"Perfectly, perfectly. Why show such temper? The affair is one of business; let us discuss it in a business spirit. You wish to escape from Cęsarea; I wish you to escape from my grain-store. Let me go out and arrange the matter."

"On a plank; not otherwise unless we accompany you," answered Nehushta. "Man, why do you waste words with us. Listen. This lady is the only child of Benoni, the great merchant of Tyre. Doubtless you know him?"

"To my cost," replied Amram, with a bow. "Three times has he overreached me in various bargains."

"Very well; then you know also that he is rich and will pay him liberally who rescues his daughter from great peril."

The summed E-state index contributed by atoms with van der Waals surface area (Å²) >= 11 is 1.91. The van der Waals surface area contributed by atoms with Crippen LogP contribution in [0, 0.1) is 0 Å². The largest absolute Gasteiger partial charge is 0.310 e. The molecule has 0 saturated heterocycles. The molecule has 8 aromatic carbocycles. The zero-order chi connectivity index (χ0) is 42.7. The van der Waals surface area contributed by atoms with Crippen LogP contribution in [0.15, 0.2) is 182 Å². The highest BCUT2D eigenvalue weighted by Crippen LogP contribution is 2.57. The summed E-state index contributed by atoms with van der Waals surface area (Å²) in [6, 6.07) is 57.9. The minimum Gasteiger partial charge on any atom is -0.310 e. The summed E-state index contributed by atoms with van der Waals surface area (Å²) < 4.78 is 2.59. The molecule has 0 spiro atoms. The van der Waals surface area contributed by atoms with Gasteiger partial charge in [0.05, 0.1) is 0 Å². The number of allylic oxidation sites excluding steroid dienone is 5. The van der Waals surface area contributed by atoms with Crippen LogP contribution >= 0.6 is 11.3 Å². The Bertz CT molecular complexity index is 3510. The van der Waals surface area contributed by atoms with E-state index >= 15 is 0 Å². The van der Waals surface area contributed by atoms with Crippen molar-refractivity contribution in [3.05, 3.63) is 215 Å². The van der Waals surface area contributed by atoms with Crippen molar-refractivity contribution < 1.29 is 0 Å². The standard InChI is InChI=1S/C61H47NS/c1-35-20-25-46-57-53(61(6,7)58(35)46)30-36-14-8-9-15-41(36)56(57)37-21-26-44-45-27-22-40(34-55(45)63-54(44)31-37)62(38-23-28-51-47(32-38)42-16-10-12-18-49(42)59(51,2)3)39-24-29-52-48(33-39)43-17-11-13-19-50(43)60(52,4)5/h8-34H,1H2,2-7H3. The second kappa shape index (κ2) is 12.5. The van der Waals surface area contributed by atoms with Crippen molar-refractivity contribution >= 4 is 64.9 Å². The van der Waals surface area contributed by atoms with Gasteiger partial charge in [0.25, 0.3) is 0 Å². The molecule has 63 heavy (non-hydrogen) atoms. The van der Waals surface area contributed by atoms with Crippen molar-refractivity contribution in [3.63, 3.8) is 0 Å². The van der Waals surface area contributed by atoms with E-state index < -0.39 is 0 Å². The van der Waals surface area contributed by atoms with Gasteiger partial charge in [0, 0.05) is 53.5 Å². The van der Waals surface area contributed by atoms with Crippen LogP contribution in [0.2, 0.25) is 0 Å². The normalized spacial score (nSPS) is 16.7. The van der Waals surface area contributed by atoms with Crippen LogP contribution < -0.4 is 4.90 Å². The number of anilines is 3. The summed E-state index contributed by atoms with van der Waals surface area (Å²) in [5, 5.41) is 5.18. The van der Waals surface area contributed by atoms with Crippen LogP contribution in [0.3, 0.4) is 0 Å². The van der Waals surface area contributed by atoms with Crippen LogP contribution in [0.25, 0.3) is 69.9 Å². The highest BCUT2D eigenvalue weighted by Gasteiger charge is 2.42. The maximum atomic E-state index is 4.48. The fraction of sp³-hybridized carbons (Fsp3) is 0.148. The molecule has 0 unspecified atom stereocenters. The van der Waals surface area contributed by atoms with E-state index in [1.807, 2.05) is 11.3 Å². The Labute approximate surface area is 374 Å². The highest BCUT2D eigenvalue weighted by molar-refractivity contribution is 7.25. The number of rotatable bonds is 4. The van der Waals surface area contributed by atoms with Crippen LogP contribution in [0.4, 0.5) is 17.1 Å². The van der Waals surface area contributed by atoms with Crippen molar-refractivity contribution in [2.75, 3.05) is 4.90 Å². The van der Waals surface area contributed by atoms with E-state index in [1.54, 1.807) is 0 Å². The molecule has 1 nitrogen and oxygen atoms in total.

"He might do so, but I am not sure."

"I am sure," answered Nehushta, "and for this service my mistress here will give you a bill for any reasonable sum drawn upon her father."

"Yes, but the question is--will he honour it? Benoni is a prejudiced man, a very prejudiced man, a Jew of the Jew, who--does not like Christians."

"I think that he will honour it, I believe that he will honour it; but that risk is yours. See here, merchant, a doubtful draft is better than a slit throat."

"Quite so. The argument is excellent. But you desire to escape. If you keep me here, how can I arrange the matter?"

"That is for you to consider. You do not leave this place except in our company, and then at the first sign of danger I drive this knife home between your shoulders. Meanwhile my mistress is ready to sign any moderate draft upon her father."